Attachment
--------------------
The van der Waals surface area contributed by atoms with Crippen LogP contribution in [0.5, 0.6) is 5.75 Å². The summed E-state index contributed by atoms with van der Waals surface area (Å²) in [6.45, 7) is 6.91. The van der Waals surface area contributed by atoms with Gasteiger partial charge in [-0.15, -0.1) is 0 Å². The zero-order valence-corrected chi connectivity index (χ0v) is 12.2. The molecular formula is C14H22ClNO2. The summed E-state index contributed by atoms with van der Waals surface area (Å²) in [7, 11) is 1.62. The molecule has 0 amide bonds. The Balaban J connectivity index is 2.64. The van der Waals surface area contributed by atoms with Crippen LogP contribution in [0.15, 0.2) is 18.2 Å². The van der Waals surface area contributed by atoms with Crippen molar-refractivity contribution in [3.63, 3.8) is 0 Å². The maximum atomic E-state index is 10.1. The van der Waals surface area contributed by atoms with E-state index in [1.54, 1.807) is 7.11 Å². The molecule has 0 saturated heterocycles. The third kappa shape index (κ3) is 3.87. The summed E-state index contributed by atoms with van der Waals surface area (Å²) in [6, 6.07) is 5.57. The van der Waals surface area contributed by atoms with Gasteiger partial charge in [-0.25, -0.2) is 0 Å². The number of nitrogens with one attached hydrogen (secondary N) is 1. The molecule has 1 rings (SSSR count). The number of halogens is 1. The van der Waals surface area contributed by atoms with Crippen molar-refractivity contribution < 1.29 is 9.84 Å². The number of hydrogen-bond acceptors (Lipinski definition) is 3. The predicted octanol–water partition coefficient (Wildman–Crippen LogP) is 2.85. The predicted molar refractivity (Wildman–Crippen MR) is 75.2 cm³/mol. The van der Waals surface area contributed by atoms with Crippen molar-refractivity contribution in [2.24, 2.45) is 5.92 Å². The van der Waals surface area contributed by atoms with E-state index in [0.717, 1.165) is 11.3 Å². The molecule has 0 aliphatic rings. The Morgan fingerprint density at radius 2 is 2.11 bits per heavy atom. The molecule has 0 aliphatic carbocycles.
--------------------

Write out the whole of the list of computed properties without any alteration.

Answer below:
The van der Waals surface area contributed by atoms with Crippen LogP contribution in [0.5, 0.6) is 5.75 Å². The summed E-state index contributed by atoms with van der Waals surface area (Å²) in [6.45, 7) is 6.91. The van der Waals surface area contributed by atoms with Gasteiger partial charge in [-0.15, -0.1) is 0 Å². The zero-order valence-corrected chi connectivity index (χ0v) is 12.2. The molecular formula is C14H22ClNO2. The summed E-state index contributed by atoms with van der Waals surface area (Å²) in [7, 11) is 1.62. The molecule has 0 amide bonds. The Balaban J connectivity index is 2.64. The van der Waals surface area contributed by atoms with Crippen LogP contribution in [0.15, 0.2) is 18.2 Å². The van der Waals surface area contributed by atoms with Crippen molar-refractivity contribution in [3.63, 3.8) is 0 Å². The maximum atomic E-state index is 10.1. The van der Waals surface area contributed by atoms with E-state index in [1.54, 1.807) is 7.11 Å². The molecule has 0 saturated heterocycles. The third kappa shape index (κ3) is 3.87. The summed E-state index contributed by atoms with van der Waals surface area (Å²) in [6, 6.07) is 5.57. The van der Waals surface area contributed by atoms with Gasteiger partial charge in [-0.25, -0.2) is 0 Å². The number of nitrogens with one attached hydrogen (secondary N) is 1. The molecule has 1 rings (SSSR count). The number of halogens is 1. The van der Waals surface area contributed by atoms with Crippen molar-refractivity contribution < 1.29 is 9.84 Å². The number of hydrogen-bond acceptors (Lipinski definition) is 3. The predicted octanol–water partition coefficient (Wildman–Crippen LogP) is 2.85. The predicted molar refractivity (Wildman–Crippen MR) is 75.2 cm³/mol. The van der Waals surface area contributed by atoms with Crippen molar-refractivity contribution in [2.24, 2.45) is 5.92 Å². The van der Waals surface area contributed by atoms with E-state index in [0.717, 1.165) is 11.3 Å². The molecule has 0 aliphatic rings. The Morgan fingerprint density at radius 2 is 2.11 bits per heavy atom. The molecule has 0 aliphatic carbocycles.